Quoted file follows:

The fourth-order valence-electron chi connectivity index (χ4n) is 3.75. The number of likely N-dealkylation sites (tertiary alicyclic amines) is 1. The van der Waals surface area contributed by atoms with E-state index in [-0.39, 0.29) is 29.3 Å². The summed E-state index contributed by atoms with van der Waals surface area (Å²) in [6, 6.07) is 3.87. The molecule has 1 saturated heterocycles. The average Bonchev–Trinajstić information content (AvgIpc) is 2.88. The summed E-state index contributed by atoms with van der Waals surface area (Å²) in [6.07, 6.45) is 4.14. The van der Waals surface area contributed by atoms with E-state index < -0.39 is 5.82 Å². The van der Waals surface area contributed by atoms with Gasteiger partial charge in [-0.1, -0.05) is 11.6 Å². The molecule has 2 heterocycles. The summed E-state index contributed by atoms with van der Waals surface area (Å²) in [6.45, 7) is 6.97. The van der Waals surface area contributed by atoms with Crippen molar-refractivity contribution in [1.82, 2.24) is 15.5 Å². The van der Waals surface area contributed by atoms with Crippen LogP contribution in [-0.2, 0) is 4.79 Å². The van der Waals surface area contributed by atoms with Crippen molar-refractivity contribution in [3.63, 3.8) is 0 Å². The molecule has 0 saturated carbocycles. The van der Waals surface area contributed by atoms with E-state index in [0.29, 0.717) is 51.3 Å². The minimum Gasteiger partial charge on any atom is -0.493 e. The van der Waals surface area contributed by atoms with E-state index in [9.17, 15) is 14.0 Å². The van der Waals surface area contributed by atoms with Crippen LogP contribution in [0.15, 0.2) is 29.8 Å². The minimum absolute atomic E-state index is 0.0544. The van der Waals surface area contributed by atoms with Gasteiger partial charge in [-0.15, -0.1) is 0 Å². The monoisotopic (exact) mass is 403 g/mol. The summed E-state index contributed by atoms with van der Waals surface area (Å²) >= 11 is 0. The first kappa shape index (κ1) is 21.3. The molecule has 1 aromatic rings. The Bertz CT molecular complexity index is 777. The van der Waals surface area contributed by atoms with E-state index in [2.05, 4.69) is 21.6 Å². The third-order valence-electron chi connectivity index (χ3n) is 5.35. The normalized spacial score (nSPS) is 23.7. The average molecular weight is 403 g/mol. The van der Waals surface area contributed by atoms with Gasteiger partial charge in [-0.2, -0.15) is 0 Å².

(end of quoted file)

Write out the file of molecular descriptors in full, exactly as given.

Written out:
The fourth-order valence-electron chi connectivity index (χ4n) is 3.75. The number of likely N-dealkylation sites (tertiary alicyclic amines) is 1. The van der Waals surface area contributed by atoms with E-state index in [-0.39, 0.29) is 29.3 Å². The summed E-state index contributed by atoms with van der Waals surface area (Å²) in [6, 6.07) is 3.87. The molecule has 1 saturated heterocycles. The average Bonchev–Trinajstić information content (AvgIpc) is 2.88. The summed E-state index contributed by atoms with van der Waals surface area (Å²) in [6.07, 6.45) is 4.14. The van der Waals surface area contributed by atoms with E-state index < -0.39 is 5.82 Å². The van der Waals surface area contributed by atoms with Gasteiger partial charge in [-0.1, -0.05) is 11.6 Å². The molecule has 2 heterocycles. The summed E-state index contributed by atoms with van der Waals surface area (Å²) in [6.45, 7) is 6.97. The van der Waals surface area contributed by atoms with Crippen molar-refractivity contribution in [1.82, 2.24) is 15.5 Å². The van der Waals surface area contributed by atoms with Crippen LogP contribution in [-0.2, 0) is 4.79 Å². The van der Waals surface area contributed by atoms with Crippen molar-refractivity contribution in [3.63, 3.8) is 0 Å². The molecule has 0 saturated carbocycles. The van der Waals surface area contributed by atoms with E-state index in [0.29, 0.717) is 51.3 Å². The minimum Gasteiger partial charge on any atom is -0.493 e. The van der Waals surface area contributed by atoms with E-state index in [9.17, 15) is 14.0 Å². The van der Waals surface area contributed by atoms with Crippen LogP contribution in [0.15, 0.2) is 29.8 Å². The minimum absolute atomic E-state index is 0.0544. The van der Waals surface area contributed by atoms with Gasteiger partial charge in [-0.15, -0.1) is 0 Å². The monoisotopic (exact) mass is 403 g/mol. The summed E-state index contributed by atoms with van der Waals surface area (Å²) >= 11 is 0. The first kappa shape index (κ1) is 21.3. The molecule has 1 aromatic rings. The Bertz CT molecular complexity index is 777. The van der Waals surface area contributed by atoms with E-state index in [2.05, 4.69) is 21.6 Å². The third-order valence-electron chi connectivity index (χ3n) is 5.35. The normalized spacial score (nSPS) is 23.7. The average molecular weight is 403 g/mol. The van der Waals surface area contributed by atoms with Gasteiger partial charge in [-0.2, -0.15) is 0 Å².